Transcatheter aortic valve implantation (TAVI)
The need for aortic valve replacement was covered from the 1970s by open-heart surgery with extracorporeal circulation in which the sick valve was resected and replaced by an artificial valve stitched to the aortic fibrous ring. The first valves were metal and long-lasting but required lifelong anticoagulation. Then biological valves started to be implanted, especially in elderly patients, made of avascular swine or pericardial tissue, which required less antithrombotic medication.
The outcome was excellent with both types of valve as far as recovering valve function was concerned, but the surgeries involved opening the chest by sternotomy, stopping the heart with extracorporeal circulation and a long post-op process with possible complications, both infectious and derived from the extracorporeal circulation, renal failure and sternum dehiscences, especially in elderly patients in whom degenerative aortic stenosis is so prevalent.
The percutaneous implantation (via puncture) of a biological aortic valve has been possible since 2005. It was initially applied to elderly patients with high surgical risk or who refused surgery. The outcomes were comparable to those of surgery, with a huge reduction in patient discomfort, in complications and in recovery time. Such interventions have gradually spread to low risk patients and percutaneous implantation is clearly on the rise.
From a technical perspective, percutaneous implantation is simple and standard. It requires general anaesthesia and 2 artery (both femoral) and 2 venous punctures (1 femoral and 1 jugular). The jugular route is for the implantation of an electrode catheter in the right ventricle, which acts as a preventive pacemaker, as transient or definitive atrial-ventricular block occasionally onsets during implantation (15%). The 2 femoral artery routes help us to monitor systemic and ventricular pressure before, during and after the procedure, to evaluate the outcome. They also help us to angiographically select the appropriate puncture site to insert the cannula that carries the valve and small aortographies during implantation.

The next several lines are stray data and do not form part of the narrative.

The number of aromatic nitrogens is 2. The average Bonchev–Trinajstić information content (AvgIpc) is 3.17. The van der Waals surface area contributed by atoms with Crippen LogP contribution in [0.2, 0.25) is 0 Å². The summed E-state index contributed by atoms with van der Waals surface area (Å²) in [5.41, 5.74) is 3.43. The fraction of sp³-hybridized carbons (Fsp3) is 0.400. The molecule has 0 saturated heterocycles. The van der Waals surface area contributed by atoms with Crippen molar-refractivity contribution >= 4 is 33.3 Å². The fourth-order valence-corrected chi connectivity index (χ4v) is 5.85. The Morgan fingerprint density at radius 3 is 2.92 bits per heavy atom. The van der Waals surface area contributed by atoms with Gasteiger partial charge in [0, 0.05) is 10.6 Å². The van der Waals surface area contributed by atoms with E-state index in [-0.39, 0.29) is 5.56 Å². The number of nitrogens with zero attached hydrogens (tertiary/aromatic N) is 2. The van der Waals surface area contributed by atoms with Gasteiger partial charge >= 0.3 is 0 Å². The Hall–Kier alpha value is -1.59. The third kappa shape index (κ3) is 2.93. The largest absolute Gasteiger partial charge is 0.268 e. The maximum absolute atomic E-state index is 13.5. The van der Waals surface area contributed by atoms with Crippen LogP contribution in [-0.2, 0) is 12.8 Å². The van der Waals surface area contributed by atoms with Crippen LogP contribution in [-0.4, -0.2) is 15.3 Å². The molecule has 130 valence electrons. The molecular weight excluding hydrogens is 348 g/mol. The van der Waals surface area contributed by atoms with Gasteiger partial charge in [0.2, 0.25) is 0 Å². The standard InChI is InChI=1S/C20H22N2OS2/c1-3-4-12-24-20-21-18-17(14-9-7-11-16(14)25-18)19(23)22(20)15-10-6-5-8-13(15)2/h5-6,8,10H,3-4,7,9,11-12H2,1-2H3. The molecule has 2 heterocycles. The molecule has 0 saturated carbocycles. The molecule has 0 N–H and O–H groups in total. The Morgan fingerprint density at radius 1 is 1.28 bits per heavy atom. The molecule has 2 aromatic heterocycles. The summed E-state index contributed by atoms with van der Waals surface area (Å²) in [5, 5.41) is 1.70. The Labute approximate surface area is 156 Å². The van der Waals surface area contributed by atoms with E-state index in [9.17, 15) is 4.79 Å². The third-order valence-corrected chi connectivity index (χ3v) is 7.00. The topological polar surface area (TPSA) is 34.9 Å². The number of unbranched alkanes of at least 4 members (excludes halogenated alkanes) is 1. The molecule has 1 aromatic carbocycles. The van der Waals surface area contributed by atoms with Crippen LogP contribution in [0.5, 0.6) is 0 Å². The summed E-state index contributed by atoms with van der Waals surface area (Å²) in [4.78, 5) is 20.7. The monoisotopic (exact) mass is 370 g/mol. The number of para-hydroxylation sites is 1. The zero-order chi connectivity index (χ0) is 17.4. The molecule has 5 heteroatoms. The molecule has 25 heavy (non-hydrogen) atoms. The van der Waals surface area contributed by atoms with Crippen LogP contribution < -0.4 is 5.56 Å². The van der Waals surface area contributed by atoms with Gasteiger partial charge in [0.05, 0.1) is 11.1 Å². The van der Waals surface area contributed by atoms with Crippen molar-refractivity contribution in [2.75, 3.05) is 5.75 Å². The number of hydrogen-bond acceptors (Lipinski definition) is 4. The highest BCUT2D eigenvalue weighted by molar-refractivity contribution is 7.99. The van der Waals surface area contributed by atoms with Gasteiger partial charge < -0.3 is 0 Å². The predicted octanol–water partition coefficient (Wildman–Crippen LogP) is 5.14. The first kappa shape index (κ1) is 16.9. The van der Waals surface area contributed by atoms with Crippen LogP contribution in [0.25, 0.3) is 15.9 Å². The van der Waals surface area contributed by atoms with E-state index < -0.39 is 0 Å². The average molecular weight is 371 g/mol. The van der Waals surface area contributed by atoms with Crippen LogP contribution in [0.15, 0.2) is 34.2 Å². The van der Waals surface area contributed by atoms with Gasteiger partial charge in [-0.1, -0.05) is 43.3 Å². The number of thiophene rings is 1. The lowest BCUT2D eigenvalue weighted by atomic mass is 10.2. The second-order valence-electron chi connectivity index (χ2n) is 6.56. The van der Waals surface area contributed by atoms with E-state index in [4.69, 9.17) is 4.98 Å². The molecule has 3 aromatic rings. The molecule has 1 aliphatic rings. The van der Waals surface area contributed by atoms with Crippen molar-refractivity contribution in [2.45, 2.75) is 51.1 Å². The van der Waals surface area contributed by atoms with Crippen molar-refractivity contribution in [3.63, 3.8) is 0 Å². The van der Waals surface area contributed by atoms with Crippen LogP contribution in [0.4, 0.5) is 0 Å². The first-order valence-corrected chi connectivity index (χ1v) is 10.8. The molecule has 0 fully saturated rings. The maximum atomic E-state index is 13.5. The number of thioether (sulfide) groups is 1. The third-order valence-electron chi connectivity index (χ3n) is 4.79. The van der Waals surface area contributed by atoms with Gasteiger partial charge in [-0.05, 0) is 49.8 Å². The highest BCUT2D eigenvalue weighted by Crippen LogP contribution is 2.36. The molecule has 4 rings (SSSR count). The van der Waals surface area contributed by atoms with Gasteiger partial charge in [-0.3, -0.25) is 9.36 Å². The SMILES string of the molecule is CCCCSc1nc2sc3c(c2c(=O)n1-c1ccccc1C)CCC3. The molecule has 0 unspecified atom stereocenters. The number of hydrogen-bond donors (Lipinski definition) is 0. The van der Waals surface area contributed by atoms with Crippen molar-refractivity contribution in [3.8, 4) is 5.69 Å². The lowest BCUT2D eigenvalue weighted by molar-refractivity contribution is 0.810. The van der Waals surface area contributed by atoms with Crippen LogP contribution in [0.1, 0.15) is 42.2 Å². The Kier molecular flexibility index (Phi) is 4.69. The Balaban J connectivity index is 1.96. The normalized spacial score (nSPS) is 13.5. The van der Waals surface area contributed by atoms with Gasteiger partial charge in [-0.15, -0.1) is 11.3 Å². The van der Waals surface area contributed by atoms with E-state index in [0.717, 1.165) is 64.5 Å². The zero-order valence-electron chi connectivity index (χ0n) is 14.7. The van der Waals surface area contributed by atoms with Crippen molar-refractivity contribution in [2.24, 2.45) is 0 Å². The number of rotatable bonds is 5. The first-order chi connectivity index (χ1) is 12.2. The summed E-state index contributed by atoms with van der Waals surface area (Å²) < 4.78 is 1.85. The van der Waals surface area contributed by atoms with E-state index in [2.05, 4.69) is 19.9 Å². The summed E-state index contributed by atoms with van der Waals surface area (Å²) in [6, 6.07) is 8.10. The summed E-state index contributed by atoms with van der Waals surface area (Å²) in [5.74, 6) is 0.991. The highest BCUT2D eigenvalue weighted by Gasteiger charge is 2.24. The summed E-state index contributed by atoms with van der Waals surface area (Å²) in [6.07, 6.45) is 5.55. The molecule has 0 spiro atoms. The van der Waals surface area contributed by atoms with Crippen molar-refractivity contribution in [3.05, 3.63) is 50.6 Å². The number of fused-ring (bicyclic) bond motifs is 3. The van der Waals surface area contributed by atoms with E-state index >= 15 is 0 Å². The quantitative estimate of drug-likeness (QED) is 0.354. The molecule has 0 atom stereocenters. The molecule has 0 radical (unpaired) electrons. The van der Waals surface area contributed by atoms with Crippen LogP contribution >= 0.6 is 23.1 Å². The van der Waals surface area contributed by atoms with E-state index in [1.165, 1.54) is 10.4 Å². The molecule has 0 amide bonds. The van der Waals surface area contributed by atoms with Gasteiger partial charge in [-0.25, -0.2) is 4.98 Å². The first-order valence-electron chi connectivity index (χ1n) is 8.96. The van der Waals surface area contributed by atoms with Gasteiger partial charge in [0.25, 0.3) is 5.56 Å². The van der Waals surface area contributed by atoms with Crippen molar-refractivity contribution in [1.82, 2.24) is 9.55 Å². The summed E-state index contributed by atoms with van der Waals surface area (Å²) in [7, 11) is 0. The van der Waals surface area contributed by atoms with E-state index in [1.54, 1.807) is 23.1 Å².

Although not essential, it is also advisable to monitor the implantation by transoesophageal ultrasound. After implantation, the outcome is evaluated both haemodynamically and angiographically and the point of insertion is closed by a Prostar device, verifying the outcome by contralateral angiography.
This procedure’s mortality rate in high risk patients is no more than 5%, less than that of valve replacement surgery. The most common complications include atrial-ventricular block, which could require a pacemaker, a degree of peri-valvular leakage, especially in highly calcified valves, and some problems associated to the femoral approach route.
All these complications can also be prevented and/or treated percutaneously, and they are rare in experienced teams. Some elderly patients, with considerable aortic atheromatosis, can also present stroke due to plaque release during implantation manoeuvres (1%). In our experience, a good outcome can be expected, with the resolution of the stenosis and no aortic regurgitation. Recovery is prompt, and discharge is usually 3 days after the procedure.
The age of percutaneous implantation is falling, as young patients are being given biological valves.